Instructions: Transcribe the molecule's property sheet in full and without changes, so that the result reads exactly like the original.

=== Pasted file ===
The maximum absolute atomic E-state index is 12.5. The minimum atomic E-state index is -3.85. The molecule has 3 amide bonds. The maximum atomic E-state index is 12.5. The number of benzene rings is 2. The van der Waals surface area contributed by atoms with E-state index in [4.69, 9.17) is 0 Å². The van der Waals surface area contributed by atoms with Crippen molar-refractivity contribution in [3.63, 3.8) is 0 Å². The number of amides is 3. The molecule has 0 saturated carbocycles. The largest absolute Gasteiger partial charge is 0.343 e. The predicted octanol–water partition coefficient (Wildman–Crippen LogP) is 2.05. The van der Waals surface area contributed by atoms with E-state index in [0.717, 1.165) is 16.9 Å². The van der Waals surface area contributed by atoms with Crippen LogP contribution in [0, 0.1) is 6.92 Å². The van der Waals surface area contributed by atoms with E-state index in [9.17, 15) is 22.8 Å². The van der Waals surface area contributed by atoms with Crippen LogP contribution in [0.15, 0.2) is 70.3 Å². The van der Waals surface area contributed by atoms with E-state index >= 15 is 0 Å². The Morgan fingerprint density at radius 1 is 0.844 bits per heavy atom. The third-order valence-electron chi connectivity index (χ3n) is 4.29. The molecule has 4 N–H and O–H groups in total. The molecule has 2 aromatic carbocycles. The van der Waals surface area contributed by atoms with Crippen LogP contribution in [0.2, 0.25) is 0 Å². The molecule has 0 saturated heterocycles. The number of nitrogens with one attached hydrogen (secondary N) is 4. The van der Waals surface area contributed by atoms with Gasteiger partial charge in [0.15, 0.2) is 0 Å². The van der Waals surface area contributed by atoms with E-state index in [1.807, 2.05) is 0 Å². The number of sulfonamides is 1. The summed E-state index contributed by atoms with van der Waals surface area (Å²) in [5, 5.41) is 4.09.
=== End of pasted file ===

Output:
The maximum absolute atomic E-state index is 12.5. The minimum atomic E-state index is -3.85. The molecule has 3 amide bonds. The maximum atomic E-state index is 12.5. The number of benzene rings is 2. The van der Waals surface area contributed by atoms with E-state index in [4.69, 9.17) is 0 Å². The van der Waals surface area contributed by atoms with Crippen molar-refractivity contribution in [3.63, 3.8) is 0 Å². The number of amides is 3. The molecule has 0 saturated carbocycles. The largest absolute Gasteiger partial charge is 0.343 e. The predicted octanol–water partition coefficient (Wildman–Crippen LogP) is 2.05. The van der Waals surface area contributed by atoms with E-state index in [0.717, 1.165) is 16.9 Å². The van der Waals surface area contributed by atoms with Crippen LogP contribution in [0, 0.1) is 6.92 Å². The van der Waals surface area contributed by atoms with E-state index in [9.17, 15) is 22.8 Å². The van der Waals surface area contributed by atoms with Crippen LogP contribution in [0.15, 0.2) is 70.3 Å². The van der Waals surface area contributed by atoms with E-state index >= 15 is 0 Å². The Morgan fingerprint density at radius 1 is 0.844 bits per heavy atom. The third-order valence-electron chi connectivity index (χ3n) is 4.29. The molecule has 4 N–H and O–H groups in total. The molecule has 2 aromatic carbocycles. The van der Waals surface area contributed by atoms with Crippen LogP contribution in [0.2, 0.25) is 0 Å². The molecule has 0 saturated heterocycles. The number of nitrogens with one attached hydrogen (secondary N) is 4. The van der Waals surface area contributed by atoms with Gasteiger partial charge in [0.15, 0.2) is 0 Å². The van der Waals surface area contributed by atoms with E-state index in [1.807, 2.05) is 0 Å². The number of sulfonamides is 1. The summed E-state index contributed by atoms with van der Waals surface area (Å²) in [5, 5.41) is 4.09.